In the ninth chapter, Schlosser visits a slaughter house and he remains moved by the conditions in which the employees work but also by the way the cattle are treated. The workers were overworked because the company wanted to maximize them and because castles are harder to breed to be the same size, manual labor is required. The company does not give their employees too much sick leave so if they do get sick, they are forced to continue working. Many workers resolve to taking drugs to keep themselves going and the female workers offer sexual favors to their superiors hoping to be transferred to another department where the work is easier.
Schlosser mentions that the ones who have to suffer the most are the cleaning team coming after everyone goes home. The cleaning teams usually work with dangerous chemicals and are forced to work in dangerous conditions for extended periods of time. When accidents do happen, the company does everything in their power to avoid paying any type of compensation.
Another problem with the meat industry is that more and more cases of infested meat appeared and many people got sick as a result. The ways in which the cattle were raised and the food they were given are listed as contributing factors to why the meat gets infested. While there are food inspectors to ensure the fact that the meat is not affected, they are not able to control every piece of meat while it is processed so the risk still exists. To ensure that their meat is not infected many plants resort to irradiating the meat to stop the bacteria from multiplying uncontrollably. Some of the infected meat ends up being served to children in schools and some people get infected because their meat is not properly cooked in the restaurants where they chose to eat.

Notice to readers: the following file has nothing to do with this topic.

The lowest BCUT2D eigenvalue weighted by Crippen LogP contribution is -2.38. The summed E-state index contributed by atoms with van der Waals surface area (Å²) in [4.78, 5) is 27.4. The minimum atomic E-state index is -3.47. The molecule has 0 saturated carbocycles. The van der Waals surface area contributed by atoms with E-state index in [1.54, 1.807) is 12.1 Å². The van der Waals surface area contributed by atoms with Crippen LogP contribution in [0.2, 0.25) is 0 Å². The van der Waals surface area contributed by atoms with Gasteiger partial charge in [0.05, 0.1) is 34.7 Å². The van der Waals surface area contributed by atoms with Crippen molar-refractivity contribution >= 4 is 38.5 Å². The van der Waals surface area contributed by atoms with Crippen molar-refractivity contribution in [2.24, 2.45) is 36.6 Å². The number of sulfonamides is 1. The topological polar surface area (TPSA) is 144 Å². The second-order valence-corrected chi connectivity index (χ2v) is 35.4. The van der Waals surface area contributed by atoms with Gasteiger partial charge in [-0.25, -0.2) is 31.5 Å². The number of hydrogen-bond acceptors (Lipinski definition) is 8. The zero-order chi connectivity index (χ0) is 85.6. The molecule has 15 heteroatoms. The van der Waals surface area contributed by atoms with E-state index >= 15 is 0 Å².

In the last chapter, Schlosser ends by analyzing how the fast-food restaurants became o worldwide phenomenon and how Europe and other continents were seen as a new, more profitable market for the big fast-food restaurants. The restaurants brought with them new techniques and changed slowly the way people eat and think about food at a global level. For Schlosser, there restaurants are partly to blame for the rise in obesity and other disease related with a bad diet.
Despite all the arguments presented, Schlosser notes that there still exists restaurants that pay their employees a decent wage and procure their ingredients from safe and ethical sources. However, society as a whole must fight against the restaurants and establishments that put their workers and their customers in danger and that society as a whole must rethink their attitude towards food in general.
Update this section!
You can help us out by revising, improving and updating this section.Update this section
After you claim a section you’ll have 24 hours to send in a draft. An editor will review the submission and either publish your submission or provide feedback.